Lat Pulldown

Aimee’s Advice: “Hit the pulldown for three sets of 8 to 12 reps, increasing the resistance by one weight plate in the stack each time if possible while still falling within that rep range.”

How-To: Hold the lat bar with both hands, each hand just outside of the bend in the bar in a closed, overhand grip. Sit down and lean slightly back, maintaining length in your spine and keeping your chest lifted. Initiate the movement by first shifting your shoulders down, then pulling bar down toward the upper chest as your elbows drive toward the floor. Your torso should remain stationary as you do so. When the center of the bar reaches approximately chin level, pause for a one-count, then return slowly to the start position.

Standing High Pulley Cable Row (a.k.a., Face Pull)

Aimee’s Advice: “For this exercise, really focus on your form to get the most out of your three sets of 10 reps: Stand tall, keep your chest lifted, hips square, knees slightly bent and feet set about shoulder-width apart for stability.”

How-To: Set the pulley anchor at about shoulder height and use the rope attachment. Grip one end of the rope with each hand, palms down, and stand facing the cable machine so that your elbows are fully extended.  Keep your elbows high, pulling them back until the hands are in front of the shoulders and the center of the rope is at your chin. Pause for a one-count at the contracted position, then slowly return to the start position, but don’t let the weight stack touch down between reps.

Landmine Row 

Aimee’s Advice: “This heavy row is often used early on in a back routine, but here we add it as an upper-back finishing move. After three sets of eight to 10 challenging reps, it’ll help guarantee that you’ve squeezed every bit of value out of your workout session.”

How-To: For this, you’ll need a triangle D-handle cable apparatus (such as this one), a barbell and weight plates. Load one end of a barbell with the other end placed within a landmine (or securely tucked into a corner). Straddle the bar facing the plates with your body at a 45-degree angle to the floor. Bend your knees and place the D-handle under the bar, so that you’re grasping a handle in each hand. Keeping your chest up and back flat, head in a neutral position, pull the bar up toward the midline of your chest as your elbows shift back behind you, remaining at the 45-degree angle throughout. Hold the peak contracted position momentarily before slowly lowering the weight. Don’t let the plate touch down to the floor between reps, and be sure to keep the spine long and core engaged during the set.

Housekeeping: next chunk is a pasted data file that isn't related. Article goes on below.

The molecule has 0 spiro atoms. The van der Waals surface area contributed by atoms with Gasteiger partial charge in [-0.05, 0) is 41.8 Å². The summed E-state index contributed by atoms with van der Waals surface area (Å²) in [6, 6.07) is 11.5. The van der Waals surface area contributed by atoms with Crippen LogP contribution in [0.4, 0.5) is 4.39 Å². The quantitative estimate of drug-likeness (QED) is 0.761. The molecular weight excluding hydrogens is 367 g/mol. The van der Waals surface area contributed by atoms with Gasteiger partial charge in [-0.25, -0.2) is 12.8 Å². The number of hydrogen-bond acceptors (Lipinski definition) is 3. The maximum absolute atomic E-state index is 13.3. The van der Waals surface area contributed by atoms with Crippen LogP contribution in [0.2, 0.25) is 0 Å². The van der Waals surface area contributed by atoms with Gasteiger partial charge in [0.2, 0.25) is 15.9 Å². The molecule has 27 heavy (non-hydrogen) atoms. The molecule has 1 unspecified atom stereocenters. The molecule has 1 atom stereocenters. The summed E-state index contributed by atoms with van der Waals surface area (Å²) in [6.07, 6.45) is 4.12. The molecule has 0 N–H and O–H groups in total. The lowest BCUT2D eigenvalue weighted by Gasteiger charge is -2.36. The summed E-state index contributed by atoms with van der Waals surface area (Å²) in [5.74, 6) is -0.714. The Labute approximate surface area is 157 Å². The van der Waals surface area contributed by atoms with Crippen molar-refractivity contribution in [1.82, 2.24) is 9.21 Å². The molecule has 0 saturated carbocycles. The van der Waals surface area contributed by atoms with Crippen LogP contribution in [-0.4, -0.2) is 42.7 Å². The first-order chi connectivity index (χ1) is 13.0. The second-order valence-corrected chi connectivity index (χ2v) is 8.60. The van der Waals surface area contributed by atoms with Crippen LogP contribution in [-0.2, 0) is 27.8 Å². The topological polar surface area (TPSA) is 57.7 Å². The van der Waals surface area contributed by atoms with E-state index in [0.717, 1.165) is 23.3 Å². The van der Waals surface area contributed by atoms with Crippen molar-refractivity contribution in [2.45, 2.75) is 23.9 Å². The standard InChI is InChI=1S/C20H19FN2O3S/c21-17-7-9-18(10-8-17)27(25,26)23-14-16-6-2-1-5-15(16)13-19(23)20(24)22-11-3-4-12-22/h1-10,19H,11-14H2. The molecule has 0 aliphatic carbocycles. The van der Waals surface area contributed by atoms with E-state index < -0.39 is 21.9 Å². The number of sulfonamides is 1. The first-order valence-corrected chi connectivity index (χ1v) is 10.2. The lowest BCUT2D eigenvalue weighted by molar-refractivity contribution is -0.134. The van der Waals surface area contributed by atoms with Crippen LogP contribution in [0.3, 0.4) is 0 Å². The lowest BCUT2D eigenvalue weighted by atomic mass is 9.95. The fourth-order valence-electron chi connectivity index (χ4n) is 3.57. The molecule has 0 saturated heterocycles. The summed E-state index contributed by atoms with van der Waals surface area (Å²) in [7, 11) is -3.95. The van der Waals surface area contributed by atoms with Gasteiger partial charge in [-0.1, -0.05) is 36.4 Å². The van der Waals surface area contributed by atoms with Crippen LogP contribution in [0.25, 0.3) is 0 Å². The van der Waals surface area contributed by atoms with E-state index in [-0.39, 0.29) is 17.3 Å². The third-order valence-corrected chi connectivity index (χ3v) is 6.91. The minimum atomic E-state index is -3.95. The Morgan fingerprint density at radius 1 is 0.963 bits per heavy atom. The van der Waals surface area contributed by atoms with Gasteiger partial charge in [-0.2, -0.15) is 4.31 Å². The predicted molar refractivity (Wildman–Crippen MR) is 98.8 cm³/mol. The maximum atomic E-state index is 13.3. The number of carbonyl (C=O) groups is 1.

Back Extension 

Aimee’s Advice: “You’ll end the workout with three sets of 12 reps of extensions, which focus on strengthening the lower back and lumbar area. If 12 reps are too easy for you, try holding a weight plate across your chest — a sandbag or medicine ball works as well — to increase your intensity level.”

How-To: Assume a position face down on a back extension bench — it’ll likely be the style that puts your body at a 45-degree angle to the floor. Place your ankles behind the pads and your feet firmly on the platform. Your body will be in a plank, from head to feet, your hands folded over your chest. Hinge at the hips to lower your torso as far as you can, focusing on maintaining the length of your spine, then flex through your glutes and lower back to lift yourself back to that plank position.